Belgian Army Uniform 1940

A uniform (walking-out dress) and his field equipment belonging to a Sergeant Segers of the Belgian Army. Sergeant Segers was born in Bretagne near Brussels in 1916 and joined the 1st Regiment of the Line as a private soldier in 1936. On the 22nd September 1939, he was transferred to the 3rd Karabiner (Light Infantry), by which time he had been promoted to the rank of Sergeant.
During the period 7th – 13th May 1940, the regiment was based in the Beerse – Arendonk area of northern Belgium, moving to Ghent on the 18th, where the regiment was engaged in heavy fighting until the 24th May. The unit then made a fighting withdrawal to the Leie River near Kortrijk, before ending up trapped between Oostkamp and Bruges.
The uniform consists of a Model 35 NCO's tunic which carries the shoulder boards and collar patches of the 3rd Karabiner regiment and the diagonal bar on the sleeve indicates the rank of Sergeant. The Model 31 Adrian helmet is worn featuring a lion badge plate. The brown leather field equipment comprises an NCO issue belt, support straps and Mauser ammunition pouches of either Belgian manufacture, or of WW1 German origin. The gas mask is the Model 31 version manufactured by Pirelli.

Sergeant Segers had received leave and was returning home on the 10th May when the Germans invaded Belgium. As was customary when on leave, he was in service dress rather than his battle dress. At the train station he received a message to re-join his regiment, although due to the confused military situation, he was initially unable to do so. As a result, still in his service dress, he made contact with and fought alongside other formations of Belgian Line Infantry in the battles across Belgium. He was eventually able to link up with his own unit on the retreat to Ghent and like the rest of his unit, was eventually captured near Bruges.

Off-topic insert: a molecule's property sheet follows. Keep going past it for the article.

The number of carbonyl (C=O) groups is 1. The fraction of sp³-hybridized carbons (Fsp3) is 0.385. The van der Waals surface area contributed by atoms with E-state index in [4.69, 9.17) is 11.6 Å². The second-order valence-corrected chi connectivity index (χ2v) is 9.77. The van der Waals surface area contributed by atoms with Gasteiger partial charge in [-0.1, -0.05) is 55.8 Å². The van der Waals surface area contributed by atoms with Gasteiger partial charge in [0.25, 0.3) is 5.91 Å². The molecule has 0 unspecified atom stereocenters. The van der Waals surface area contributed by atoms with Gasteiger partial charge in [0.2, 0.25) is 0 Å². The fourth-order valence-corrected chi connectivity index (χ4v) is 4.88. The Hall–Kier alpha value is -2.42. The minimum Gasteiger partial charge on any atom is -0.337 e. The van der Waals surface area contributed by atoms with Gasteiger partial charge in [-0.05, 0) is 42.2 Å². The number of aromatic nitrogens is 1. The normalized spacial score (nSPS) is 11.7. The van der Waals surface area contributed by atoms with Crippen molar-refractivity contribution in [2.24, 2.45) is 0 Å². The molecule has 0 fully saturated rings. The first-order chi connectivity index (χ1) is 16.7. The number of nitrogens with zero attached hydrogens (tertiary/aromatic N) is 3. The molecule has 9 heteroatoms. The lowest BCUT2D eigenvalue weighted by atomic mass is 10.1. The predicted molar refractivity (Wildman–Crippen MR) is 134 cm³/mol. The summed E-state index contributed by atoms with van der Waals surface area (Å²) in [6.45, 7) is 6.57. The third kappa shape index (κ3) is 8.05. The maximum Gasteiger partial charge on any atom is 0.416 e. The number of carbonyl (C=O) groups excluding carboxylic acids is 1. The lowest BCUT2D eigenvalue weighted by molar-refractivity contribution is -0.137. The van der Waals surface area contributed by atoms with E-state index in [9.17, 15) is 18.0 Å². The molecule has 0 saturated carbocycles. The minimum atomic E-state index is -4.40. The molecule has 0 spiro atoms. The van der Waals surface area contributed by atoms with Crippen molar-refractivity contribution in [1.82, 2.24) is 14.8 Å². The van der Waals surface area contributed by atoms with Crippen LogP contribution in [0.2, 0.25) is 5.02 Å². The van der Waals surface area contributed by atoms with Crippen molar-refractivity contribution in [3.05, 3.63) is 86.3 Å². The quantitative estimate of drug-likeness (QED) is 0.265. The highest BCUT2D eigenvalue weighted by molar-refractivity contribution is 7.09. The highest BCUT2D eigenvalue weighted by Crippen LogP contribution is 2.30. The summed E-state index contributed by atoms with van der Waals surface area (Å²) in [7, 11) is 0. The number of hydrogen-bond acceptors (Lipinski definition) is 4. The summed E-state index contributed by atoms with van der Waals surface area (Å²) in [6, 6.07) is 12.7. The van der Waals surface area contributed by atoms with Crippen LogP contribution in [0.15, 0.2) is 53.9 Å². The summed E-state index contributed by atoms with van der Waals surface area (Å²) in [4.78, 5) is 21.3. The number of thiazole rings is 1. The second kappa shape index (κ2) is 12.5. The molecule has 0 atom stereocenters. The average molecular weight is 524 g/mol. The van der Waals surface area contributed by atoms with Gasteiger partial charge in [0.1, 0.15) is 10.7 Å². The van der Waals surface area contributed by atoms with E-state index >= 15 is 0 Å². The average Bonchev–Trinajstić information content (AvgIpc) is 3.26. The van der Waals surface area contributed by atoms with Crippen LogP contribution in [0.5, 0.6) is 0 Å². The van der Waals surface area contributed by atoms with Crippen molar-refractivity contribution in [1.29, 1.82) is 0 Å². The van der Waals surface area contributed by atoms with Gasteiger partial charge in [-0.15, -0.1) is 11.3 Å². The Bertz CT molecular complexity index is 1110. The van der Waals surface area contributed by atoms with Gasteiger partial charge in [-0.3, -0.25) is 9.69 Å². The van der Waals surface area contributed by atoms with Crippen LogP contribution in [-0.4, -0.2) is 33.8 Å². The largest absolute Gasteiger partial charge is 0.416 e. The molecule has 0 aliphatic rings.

To view Belgian Army field kit, click here.

To view some Belgian Army soft caps, click here.

Back

This website may use Cookies
This website may use Cookies in order to work better. At anytime you can disable or manage it in your browser's settings. Using our website, means you agree with Cookies usage.

OK, I understand or More Info
Cookies Information
This website may use Cookies in order to work better. At anytime you can disable or manage it in your browser's settings. Using our website, means you agree with Cookies usage.
OK, I understand